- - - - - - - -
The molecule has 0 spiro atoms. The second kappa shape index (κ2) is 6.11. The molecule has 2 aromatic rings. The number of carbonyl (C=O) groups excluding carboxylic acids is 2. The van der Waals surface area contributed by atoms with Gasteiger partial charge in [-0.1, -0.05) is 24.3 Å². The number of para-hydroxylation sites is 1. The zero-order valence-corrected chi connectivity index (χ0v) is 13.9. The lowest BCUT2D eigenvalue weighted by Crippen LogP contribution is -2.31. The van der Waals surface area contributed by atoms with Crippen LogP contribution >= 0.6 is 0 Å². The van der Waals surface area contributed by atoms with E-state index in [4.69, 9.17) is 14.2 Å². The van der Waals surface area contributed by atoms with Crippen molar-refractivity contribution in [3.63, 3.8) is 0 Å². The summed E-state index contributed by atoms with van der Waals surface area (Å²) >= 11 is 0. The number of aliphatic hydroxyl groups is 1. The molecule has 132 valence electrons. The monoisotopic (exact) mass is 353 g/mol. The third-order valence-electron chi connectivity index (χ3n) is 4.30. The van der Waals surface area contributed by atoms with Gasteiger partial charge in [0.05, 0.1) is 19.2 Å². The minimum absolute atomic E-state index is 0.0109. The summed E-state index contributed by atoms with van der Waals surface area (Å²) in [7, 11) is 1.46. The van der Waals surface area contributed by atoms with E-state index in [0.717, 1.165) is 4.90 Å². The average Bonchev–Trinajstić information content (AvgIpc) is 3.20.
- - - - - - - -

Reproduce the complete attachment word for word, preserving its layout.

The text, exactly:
The molecule has 0 spiro atoms. The second kappa shape index (κ2) is 6.11. The molecule has 2 aromatic rings. The number of carbonyl (C=O) groups excluding carboxylic acids is 2. The van der Waals surface area contributed by atoms with Gasteiger partial charge in [-0.1, -0.05) is 24.3 Å². The number of para-hydroxylation sites is 1. The zero-order valence-corrected chi connectivity index (χ0v) is 13.9. The lowest BCUT2D eigenvalue weighted by Crippen LogP contribution is -2.31. The van der Waals surface area contributed by atoms with Crippen LogP contribution >= 0.6 is 0 Å². The van der Waals surface area contributed by atoms with E-state index in [4.69, 9.17) is 14.2 Å². The van der Waals surface area contributed by atoms with Crippen molar-refractivity contribution in [3.63, 3.8) is 0 Å². The summed E-state index contributed by atoms with van der Waals surface area (Å²) >= 11 is 0. The number of aliphatic hydroxyl groups is 1. The molecule has 132 valence electrons. The monoisotopic (exact) mass is 353 g/mol. The third-order valence-electron chi connectivity index (χ3n) is 4.30. The van der Waals surface area contributed by atoms with Gasteiger partial charge in [0.05, 0.1) is 19.2 Å². The minimum absolute atomic E-state index is 0.0109. The summed E-state index contributed by atoms with van der Waals surface area (Å²) in [7, 11) is 1.46. The van der Waals surface area contributed by atoms with E-state index in [0.717, 1.165) is 4.90 Å². The average Bonchev–Trinajstić information content (AvgIpc) is 3.20.